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Predicting pre-service teachers’ intention of implementing peer assessment for low-achieving students

Abstract

Despite the benefits of peer assessment, many teachers are not willing to implement it, particularly for low-achieving students. This study used the theory of planned behaviour to predict pre-service teachers’ intention to use peer assessment for low-achieving students. A total of 229 pre-service teachers in Singapore participated in the survey which consists of eight factors about peer assessment in writing: belief of knowledge source, belief of ability, belief of constructivist assessment, attitude, subjective norm, perceived behaviour control, behavioural intention, and intention for low-achieving students. Structural equation modelling was used to test hypothesized relationships of the eight factors. This study found that pre-service teachers’ beliefs about knowledge source and constructivist assessment significantly influenced their attitude towards peer assessment of writing. In addition, the attitude and perceived behaviour control were significant factors in shaping the intention of peer assessment. Lastly, pre-service teachers’ intention of implementing peer assessment for low-achieving students was influenced by both the intention of peer assessment and the belief of ability.

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Appendix: Descriptive statistics of survey items

Appendix: Descriptive statistics of survey items

Survey items Mean SD
Belief of knowledge source (BK) 4.25 1.35
BK1. Sometimes I just have to accept comments from a professor on my essay, even if I do not understand them® 3.95 1.69
BK2. If I read something in a writing composition textbook, I can be sure it is right® 4.55 1.50
Belief of ability (BA) 4.70 1.37
BA1. Some people just have a talent for writing, while others do not® 5.22 1.67
BA2. How well students write an essay depends on how smart they are® 3.96 1.80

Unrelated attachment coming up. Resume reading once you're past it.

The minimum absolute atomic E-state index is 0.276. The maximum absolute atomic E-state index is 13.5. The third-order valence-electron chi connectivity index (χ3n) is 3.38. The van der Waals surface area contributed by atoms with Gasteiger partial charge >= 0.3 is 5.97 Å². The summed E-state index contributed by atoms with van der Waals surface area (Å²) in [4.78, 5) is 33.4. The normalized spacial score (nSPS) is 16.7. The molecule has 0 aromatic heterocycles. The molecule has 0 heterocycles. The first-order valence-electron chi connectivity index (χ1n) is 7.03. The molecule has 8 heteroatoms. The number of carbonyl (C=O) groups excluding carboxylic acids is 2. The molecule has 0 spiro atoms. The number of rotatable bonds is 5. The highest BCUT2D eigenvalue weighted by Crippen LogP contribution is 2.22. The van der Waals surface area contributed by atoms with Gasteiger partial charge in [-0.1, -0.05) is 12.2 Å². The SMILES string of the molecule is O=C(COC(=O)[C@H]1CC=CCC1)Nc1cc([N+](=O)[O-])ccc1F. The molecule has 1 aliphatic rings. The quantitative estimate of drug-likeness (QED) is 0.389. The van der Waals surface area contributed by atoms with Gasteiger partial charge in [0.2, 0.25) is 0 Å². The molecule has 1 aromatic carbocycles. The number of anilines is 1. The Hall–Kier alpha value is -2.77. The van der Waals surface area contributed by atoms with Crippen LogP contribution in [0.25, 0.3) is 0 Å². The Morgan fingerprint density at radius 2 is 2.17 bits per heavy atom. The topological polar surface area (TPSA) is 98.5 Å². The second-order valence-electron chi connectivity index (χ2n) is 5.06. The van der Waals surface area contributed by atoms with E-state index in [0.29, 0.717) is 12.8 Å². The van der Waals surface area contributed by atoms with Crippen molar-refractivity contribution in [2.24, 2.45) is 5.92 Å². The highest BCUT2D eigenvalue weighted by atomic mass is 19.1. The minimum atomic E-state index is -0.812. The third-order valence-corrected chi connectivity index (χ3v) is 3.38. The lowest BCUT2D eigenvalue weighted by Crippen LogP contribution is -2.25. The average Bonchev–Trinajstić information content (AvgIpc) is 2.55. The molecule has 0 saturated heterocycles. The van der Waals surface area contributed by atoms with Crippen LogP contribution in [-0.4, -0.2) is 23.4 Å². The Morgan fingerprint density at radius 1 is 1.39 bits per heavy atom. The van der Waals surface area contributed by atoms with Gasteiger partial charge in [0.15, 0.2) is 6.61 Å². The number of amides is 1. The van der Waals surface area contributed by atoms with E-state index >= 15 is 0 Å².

BA3. The really smart students do not have to work hard to write an essay well® 4.93 1.60
Belief of constructivist assessment (BC) 5.54 9.42
BC1. Teachers should involve students in evaluating their own writing and setting their own goals 5.83 1.09
BC2. Teachers should assess students informally by observing their writing processes 5.25 1.13
Attitude (AT) 4.89 1.01
AT1. Peer assessment is valuable for writing 4.97 1.12
AT2. Peer comments are helpful for improving writing quality 4.87 1.14
AT3. I am in favour of conducting peer assessment in writing class 4.68 1.40
AT4. It is a bad idea for students to give comments on peer writing® 5.03 1.37
Subjective norm (SN) 4.02 1.05
SN1. Most teachers consider peer assessment important in writing class 3.69 1.41
SN2. Peer assessment receives more recognition from schools than traditional assessment 4.30 1.32
SN3. The Ministry of Education encourages teachers to use peer assessment for writing 4.07 1.18
Perceived behavioural control (PBC) 4.07 1.08
PBC1. I will be able to decide how to design and implement peer assessment activities in future writing lessons 3.96 1.38
PBC2. I am confident about conducting peer assessment for writing 4.16 1.36
PBC3. I can adapt peer assessment to the needs of students in writing class 4.10 1.21
Behavioural intention (BI) 4.68 1.05
BI1. I will encourage other teachers to use peer assessment for writing 4.61 1.27
BI2. I am willing to use peer assessment instead of traditional assessment in writing class 4.58 1.25
BI3. I plan to use peer assessment in future writing lessons 4.63 1.25
BI4. I intend to receive training on peer assessment for writing 4.90 1.27
Intention for low-achieving students (ILS) 4.64 1.15
ILS1. I will not use peer assessment on students with low writing competence® 4.69 1.30
ILS2. I will encourage low-ability students to give comments on peer writing 4.37 1.58
ILS3. I will not use peer assessment if students often make grammar mistakes® 5.00 1.40
ILS4. I will use peer assessment to improve the writing competence of low-ability students 4.53 1.44
  1. ®The coding was reversed

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Yim, S.Y., Cho, Y.H. Predicting pre-service teachers’ intention of implementing peer assessment for low-achieving students. Asia Pacific Educ. Rev. 17, 63–72 (2016). https://doi.org/10.1007/s12564-016-9416-y

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  • DOI: https://doi.org/10.1007/s12564-016-9416-y

Keywords

  • Peer assessment
  • Theory of planned behaviour
  • Teacher belief
  • Low-achieving students